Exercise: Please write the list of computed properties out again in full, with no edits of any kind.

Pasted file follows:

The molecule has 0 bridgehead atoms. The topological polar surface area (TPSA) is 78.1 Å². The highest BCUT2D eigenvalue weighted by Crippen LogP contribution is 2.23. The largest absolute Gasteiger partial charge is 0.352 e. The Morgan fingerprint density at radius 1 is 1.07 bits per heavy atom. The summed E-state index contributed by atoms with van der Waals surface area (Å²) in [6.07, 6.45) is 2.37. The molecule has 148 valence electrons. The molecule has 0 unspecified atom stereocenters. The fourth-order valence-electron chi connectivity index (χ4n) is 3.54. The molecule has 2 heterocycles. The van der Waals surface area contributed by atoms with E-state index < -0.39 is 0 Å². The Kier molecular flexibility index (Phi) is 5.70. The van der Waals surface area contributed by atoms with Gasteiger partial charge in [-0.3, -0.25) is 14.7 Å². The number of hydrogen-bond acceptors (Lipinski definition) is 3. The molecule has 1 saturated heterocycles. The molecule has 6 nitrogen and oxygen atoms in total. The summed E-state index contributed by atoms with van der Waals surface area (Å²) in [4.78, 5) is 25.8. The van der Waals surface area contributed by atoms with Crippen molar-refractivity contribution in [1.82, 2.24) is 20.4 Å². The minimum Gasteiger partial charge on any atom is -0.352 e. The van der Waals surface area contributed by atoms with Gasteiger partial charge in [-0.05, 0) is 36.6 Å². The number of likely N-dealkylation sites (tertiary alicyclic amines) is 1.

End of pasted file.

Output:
The molecule has 0 bridgehead atoms. The topological polar surface area (TPSA) is 78.1 Å². The highest BCUT2D eigenvalue weighted by Crippen LogP contribution is 2.23. The largest absolute Gasteiger partial charge is 0.352 e. The Morgan fingerprint density at radius 1 is 1.07 bits per heavy atom. The summed E-state index contributed by atoms with van der Waals surface area (Å²) in [6.07, 6.45) is 2.37. The molecule has 148 valence electrons. The molecule has 0 unspecified atom stereocenters. The fourth-order valence-electron chi connectivity index (χ4n) is 3.54. The molecule has 2 heterocycles. The van der Waals surface area contributed by atoms with E-state index < -0.39 is 0 Å². The Kier molecular flexibility index (Phi) is 5.70. The van der Waals surface area contributed by atoms with Gasteiger partial charge in [-0.3, -0.25) is 14.7 Å². The number of hydrogen-bond acceptors (Lipinski definition) is 3. The molecule has 1 saturated heterocycles. The molecule has 6 nitrogen and oxygen atoms in total. The summed E-state index contributed by atoms with van der Waals surface area (Å²) in [4.78, 5) is 25.8. The van der Waals surface area contributed by atoms with Crippen molar-refractivity contribution in [1.82, 2.24) is 20.4 Å². The minimum Gasteiger partial charge on any atom is -0.352 e. The van der Waals surface area contributed by atoms with Gasteiger partial charge in [-0.05, 0) is 36.6 Å². The number of likely N-dealkylation sites (tertiary alicyclic amines) is 1.